• Smith claimed that his work at the county level is both more important than and mutually exclusive of what he called “capacity building” (He never defined that term, but I gathered from the context that it really means door-knocking and holding community events.) I have to wonder, why can’t he attend intragovernmental meetings and work on the ground in our ward?

Jarrett Smith’s lack of interest in community-building and disregard for some who would engage him directly is disappointing. The sense of entitlement underlying this behavior and his sharply negative reaction to the idea of sharing a stage with his opponent are, for me, offensive.

Takoma Park residents ought to pour love on our councilmembers, who are barely compensated for their positions. But such service is an honor: the right to serve must be earned and earned again: no member of council should ever believe their seat is sacred.

Sadly, Jarrett Smith no longer qualifies to represent our highly diverse and extremely disengaged ward. Since our poor voter turnout is a significant contributor to our relative lack of power in city council, it matters. Since we have  so many neighbors in need who have never even seen their councilmember’s face, getting someone in office who actually cares enough to introduce herself matters that much more.  If I have to choose, I’d go for fewer meetings with county bigwigs that do nothing for our residents and a lot more commitment to “capacity building” on the ground.

©2018 Keith Berner

10.07.17 TkPk Ward 5 Candidates on Junction Development: Bearne speaks out; Smith ducks question (or What about the Co-op?)

October 7, 2017

This week, I reached out to both Ward 5 candidates to get their views and to educate me on more the latest proposal from NDC (pdf).  Summary:

  • Amee Bearne provided thoughtful analysis and took a clear position;
  • Jarret Smith (notwithstanding three attempts on my part), provided no detail and took no position.

Here are excerpts from Bearne’s response:

I have been working on this project since the very beginning [when she was among city staff to review the initial proposals]. As an urban planner, I’ve seen so many good micro-developments from around the world that I have a pretty firm faith that this is going to work out. I know NDC well enough to know that they are smart, community-minded developers who want to make that space useful for the community and they are utilizing best practices from around the world to ensure its success.

I know that Takoma Junction needs increased foot traffic and vitality if the businesses located there are going to thrive and continue on for years to come; which is essential for the economic and community stability in any area. Third, I know that the Coop was given an incredible amount of opportunities to collaborate. . . .  No other business in the Junction was given even a fraction of the opportunities to collaborate or have a say in the project that the Coop was given. It was also given the opportunity to expand substantially from day one. . . .  Also, the Coop (and other businesses in the area) have received free rent/usage on that lot for decades. . . .

The Coop will survive if the following things happen: 1) the Coop adapts to its new neighbors in the development by organizing [its] deliveries and its loading and unloading hours structure; 2) if people continue to shop there, which is how we as a community can ensure its success; 3) return to the negotiation table with NDC and ask them for space for expansion (if expansion is still something that they believe to be vital to their success.)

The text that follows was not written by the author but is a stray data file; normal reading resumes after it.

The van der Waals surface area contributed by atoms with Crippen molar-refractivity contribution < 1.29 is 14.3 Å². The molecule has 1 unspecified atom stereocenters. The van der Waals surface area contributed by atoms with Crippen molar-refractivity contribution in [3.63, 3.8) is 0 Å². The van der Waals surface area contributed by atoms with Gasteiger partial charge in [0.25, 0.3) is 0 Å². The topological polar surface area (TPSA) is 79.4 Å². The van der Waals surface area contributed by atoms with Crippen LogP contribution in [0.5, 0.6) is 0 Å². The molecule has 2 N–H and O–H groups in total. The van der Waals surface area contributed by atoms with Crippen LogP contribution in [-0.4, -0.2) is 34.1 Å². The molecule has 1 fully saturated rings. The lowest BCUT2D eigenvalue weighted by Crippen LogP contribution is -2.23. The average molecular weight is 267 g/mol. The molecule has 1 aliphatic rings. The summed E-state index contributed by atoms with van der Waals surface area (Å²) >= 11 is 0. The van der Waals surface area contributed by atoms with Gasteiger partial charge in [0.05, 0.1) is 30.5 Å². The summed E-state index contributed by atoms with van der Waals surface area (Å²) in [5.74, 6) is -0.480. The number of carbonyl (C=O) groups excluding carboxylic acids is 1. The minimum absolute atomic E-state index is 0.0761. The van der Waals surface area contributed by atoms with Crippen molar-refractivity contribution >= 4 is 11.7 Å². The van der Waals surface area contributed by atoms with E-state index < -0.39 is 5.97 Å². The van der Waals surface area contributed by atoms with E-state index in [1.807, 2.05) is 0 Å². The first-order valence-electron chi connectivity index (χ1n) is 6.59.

I am a member of the Coop. I enjoy shopping there, buying interesting and hard to find items, bumping into friends and neighbors, and supporting local business. But I’m also not opposed to creating a more vital area out of an underutilized parking lot that takes away from potential taxes for the City.

Here is the email string between me and Smith (edited slightly to remove typos and irrelevant references to individuals):

On Oct 4, 2017, at 6:50 PM, Keith Berner wrote:

Jarrett–

Last I recall, you were in support of the development plans @ the Junction. Has your position changed at all with the new proposal?  If so, can you explain what is wrong with the new proposal?  I’m not trying to put you on the spot: I’m just trying to educate myself without having to locate and read the details in the proposal.

+++

On Oct 4, 2017, at 19:10, Jarrett Smith <jarretts@takomaparkmd.gov> wrote:

I just received the Co-Op email from earlier today. Council hasn’t responded to NDC site plan proposal nor have we accepted it. Suzie Ludlow discuses the process in her latest blog. See here: https://takomaparkmd.gov/city-blog/october-update-from-the-city-manager/. I also posted to Facebook and Twitter.

The group behind the letter will speak tonight during public comment.

Thanks,

+++

On Oct 4, 2017, at 7:26 PM, Keith Berner <keith@kberner.us> wrote:

But where do YOU stand?

+++

On Oct 4, 2017, at 19:31, Jarrett Smith <JarrettS@takomaparkmd.gov> wrote:

I want the CoOp to remain in its location and be successful and I want the City owned parking lot to be redeveloped.

Jarrett K. Smith

+++

On October 4, 2017 at 21:32, Keith Berner wrote:

I guess we all want that. Do you think the current proposal achieves that? Also, do you accept the Coops definition of “successful”? How do you intend to vote on this proposal?

Thanks.

+++

Smith declined to respond further. As I will discuss in a future post, getting no reply from Smith has been a frequent occurrence for me and others.

For more information on the Takoma Junction redevelopment project see the City of Takoma Park’s website.

©2017 Keith Berner

 

09.14.17 Quick endorsements for MD D20

September 14, 2017

I am proud to endorse for reelection (primary election June 26, 2018):

  • Senator Will Smith
  • Delegate David Moon
  • Delegate Jheanelle Wilkins

The perfect newcomer to join the most progressive delegation in Annapolis is Lorig Charkoudian.

(Voters may select one candidate for senator and three candidates for delegate.)

I will have more to say about this race moving forward, but wanted to do what I could to help, without waiting.

©2017 Keith Berner